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Data in the past

The above photo shows what moving just 5mb of data looked like in 1956. Absurd, isn’t it? Needless to say, there have been plenty of advancements in the last 50 years relating to how we handle and process data. Computers have moved from great, bulky, warehouse-filling machines to sleek, paper-like devices. Mobiles have entered the mainstream and become tools containing more processing power than what NASA had at its disposal when sending the first astronauts to the moon. And even in spite of how quickly these changes have come about, the last 5 years in particular have seen an unparalleled rate of change that is set to revolutionise the future of computing.

Moving closer to the edge

The biggest change on the minds of industry leaders today is how the edge may disrupt the way data centres operate. The edge represents access at the point of convenience for the user – in other words, devices connected to the data centre ecosystem that use its resources. And these devices are growing more numerous and more powerful by the day.

The big difference with all these new devices is mobility. The days of desktops and routers are fading to the past. We’re constantly on the move, and our digital companions need to be able to keep up the pace.

That means that data centres – like our devices – need to miniaturise. Speed and efficiency might not be deal breakers when carrying out routine tasks like sending an email or sharing a Facebook status, but when it comes to driverless vehicles, video conferences and stock trading, those few extra microseconds can spell disaster.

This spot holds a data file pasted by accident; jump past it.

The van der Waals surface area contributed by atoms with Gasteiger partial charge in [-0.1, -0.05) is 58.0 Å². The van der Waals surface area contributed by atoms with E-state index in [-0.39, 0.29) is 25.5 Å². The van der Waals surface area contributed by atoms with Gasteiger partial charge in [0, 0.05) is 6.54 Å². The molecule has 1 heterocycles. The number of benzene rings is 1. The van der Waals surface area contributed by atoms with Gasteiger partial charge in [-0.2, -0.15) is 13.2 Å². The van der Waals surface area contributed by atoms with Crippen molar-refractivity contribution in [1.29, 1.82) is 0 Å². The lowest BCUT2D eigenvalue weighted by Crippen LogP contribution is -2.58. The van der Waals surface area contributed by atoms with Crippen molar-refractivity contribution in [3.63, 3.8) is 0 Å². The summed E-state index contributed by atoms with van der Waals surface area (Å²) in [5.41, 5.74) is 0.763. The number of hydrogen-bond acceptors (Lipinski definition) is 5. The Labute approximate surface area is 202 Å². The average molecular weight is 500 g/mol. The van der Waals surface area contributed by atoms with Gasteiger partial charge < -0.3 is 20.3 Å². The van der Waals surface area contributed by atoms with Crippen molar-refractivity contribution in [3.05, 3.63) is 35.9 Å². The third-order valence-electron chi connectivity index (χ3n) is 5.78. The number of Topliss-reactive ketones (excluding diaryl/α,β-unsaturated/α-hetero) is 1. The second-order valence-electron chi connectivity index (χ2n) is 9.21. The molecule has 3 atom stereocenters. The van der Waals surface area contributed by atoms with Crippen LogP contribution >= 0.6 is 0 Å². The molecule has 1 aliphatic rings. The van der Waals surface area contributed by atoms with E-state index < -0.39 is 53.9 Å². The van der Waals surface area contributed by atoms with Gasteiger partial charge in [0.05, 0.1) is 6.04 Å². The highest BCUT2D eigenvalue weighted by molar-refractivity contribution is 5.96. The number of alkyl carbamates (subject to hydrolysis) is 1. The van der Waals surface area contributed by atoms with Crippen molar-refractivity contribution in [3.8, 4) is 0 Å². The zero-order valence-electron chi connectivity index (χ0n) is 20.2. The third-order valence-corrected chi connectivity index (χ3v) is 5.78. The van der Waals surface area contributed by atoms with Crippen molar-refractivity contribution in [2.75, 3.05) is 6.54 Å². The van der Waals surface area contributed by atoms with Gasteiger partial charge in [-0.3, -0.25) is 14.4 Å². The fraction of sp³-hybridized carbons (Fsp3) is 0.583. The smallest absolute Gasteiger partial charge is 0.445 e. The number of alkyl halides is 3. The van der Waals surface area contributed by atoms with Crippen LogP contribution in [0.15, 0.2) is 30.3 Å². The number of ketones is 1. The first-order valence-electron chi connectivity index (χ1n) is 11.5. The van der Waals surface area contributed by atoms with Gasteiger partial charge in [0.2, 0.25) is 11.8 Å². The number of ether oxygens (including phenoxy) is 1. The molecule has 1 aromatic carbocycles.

How things will change

We know these changes are going to continue to disrupt how businesses operate and depend on technology. So how do we deal with that change?

Well, for the typical CIO, IT manager or general IT department, things will stay relatively the same – the trajectories of these industries will continue to move up. But the infrastructure supporting businesses is bound to cause issues if decision makers aren’t prepared to consider the edge in their strategies.

That means rolling out edge data centres to branch offices and remote sites, ensuring important data is processed on-site and not sent to the far reaches of the planet for processing. This is especially true in countries such as Australia, where these distances can be debilitatingly large.

And that’s where MCS steps in.

How we can help

We can help you efficiently manage your critical equipment with the racks and integrated cabinets that we offer. We take into account important trends such as how the edge will affect your business needs in the future. By doing this, we know we can provide your business with a sustainable solution to your infrastructure needs.

We understand that businesses today vary in size and have different equipment needs. That’s why we provide different racks and integrated cabinets to meet your varied business setups.